What Are You Reading?

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Re: What Are You Reading?

Postby TK-421 on Thu Nov 26, 2009 4:24 pm

I'm going through Douglas Adams' Dirk Gently novels right now - I'm at The Long, Dark Teatime of the Soul. Good, fun read - plus he manages to concoct a reasonably intriguing story to put his jokes in. I might go through some of The Salmon of Doubt again after this, but other than that I think another hundred pages will just about wrap up his books. I could have done with more of his work.

Did anyone read ...And Another Thing, btw? I've been thinking about getting a copy, but I'm a bit hesitant since it might be crap.
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Re: What Are You Reading?

Postby St. Alphonzo on Thu Nov 26, 2009 11:06 pm

I'm about midway through Pynchon's latest: "Inherent Vice". Having now read three Pynchon novels, I'd figured this one would be more of the same (dense, difficult, mind-bending). It's not though. It's like Pynchon is channelling Elmore Leonard. A true detective story, with the only abstract references being to '50's and '60's rock and roll (so far). So I've actually not had to Wiki something every three pages as usual! Great characters, and a quick pace.

This might be his first true "film-able" novel! Good stuff.
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Re: What Are You Reading?

Postby stereosforgeeks on Fri Nov 27, 2009 12:59 am

St. Alphonzo wrote:I'm about midway through Pynchon's latest: "Inherent Vice". Having now read three Pynchon novels, I'd figured this one would be more of the same (dense, difficult, mind-bending). It's not though. It's like Pynchon is channelling Elmore Leonard. A true detective story, with the only abstract references being to '50's and '60's rock and roll (so far). So I've actually not had to Wiki something every three pages as usual! Great characters, and a quick pace.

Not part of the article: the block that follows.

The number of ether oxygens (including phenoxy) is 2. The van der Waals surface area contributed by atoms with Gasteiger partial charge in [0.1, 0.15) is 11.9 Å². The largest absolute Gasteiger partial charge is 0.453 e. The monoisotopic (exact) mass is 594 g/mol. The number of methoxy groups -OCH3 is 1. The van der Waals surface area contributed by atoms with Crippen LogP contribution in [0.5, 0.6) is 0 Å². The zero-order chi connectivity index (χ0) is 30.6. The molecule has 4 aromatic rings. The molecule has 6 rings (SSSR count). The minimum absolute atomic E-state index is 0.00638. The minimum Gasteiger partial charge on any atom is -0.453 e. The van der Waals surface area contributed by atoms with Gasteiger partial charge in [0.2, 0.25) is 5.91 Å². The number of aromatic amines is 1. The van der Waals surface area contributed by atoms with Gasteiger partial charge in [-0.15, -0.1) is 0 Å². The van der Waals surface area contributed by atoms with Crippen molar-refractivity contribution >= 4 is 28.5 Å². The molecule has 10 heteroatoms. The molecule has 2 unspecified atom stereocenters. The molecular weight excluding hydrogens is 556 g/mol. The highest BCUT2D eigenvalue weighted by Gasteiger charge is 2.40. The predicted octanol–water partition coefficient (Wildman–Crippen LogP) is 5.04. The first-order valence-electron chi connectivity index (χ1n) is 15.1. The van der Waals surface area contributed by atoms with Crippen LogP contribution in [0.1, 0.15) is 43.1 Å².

This might be his first true "film-able" novel! Good stuff.


Its also hilarious and an absolutely blast to read.
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Re: What Are You Reading?

Postby Raziel on Sun Nov 29, 2009 9:09 am

Having finished Paul M. Sammon's Future Noir: The Making Of Blade Runner, I posted a review on me blog. Also finished Peter Jackson: A Filmmaker's Journey by Brian Sibley, currently reading The Thing On The Doorstep And Other Stories by H.P. Lovecraft!
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Re: What Are You Reading?

Postby minstrel on Tue Dec 01, 2009 1:56 pm

I'm reading Hemingway's "A Farewell To Arms". I read it as a teenager but I don't remember much of it, and back then I wasn't really equipped to appreciate it.

Everyone talks about Hemingway's style, and how influential it was, but the thing that impresses me about Hemingway most is the amazing amount of telling detail he gets into his work without presenting it all in big indigestible blocks of description. And the detail he provides is so rich and convincing that it would have been practically impossible for a writer to make it all up - he had to BE there in Italy in World War 1 serving as an ambulance driver, which of course Hemingway actually did.
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Re: What Are You Reading?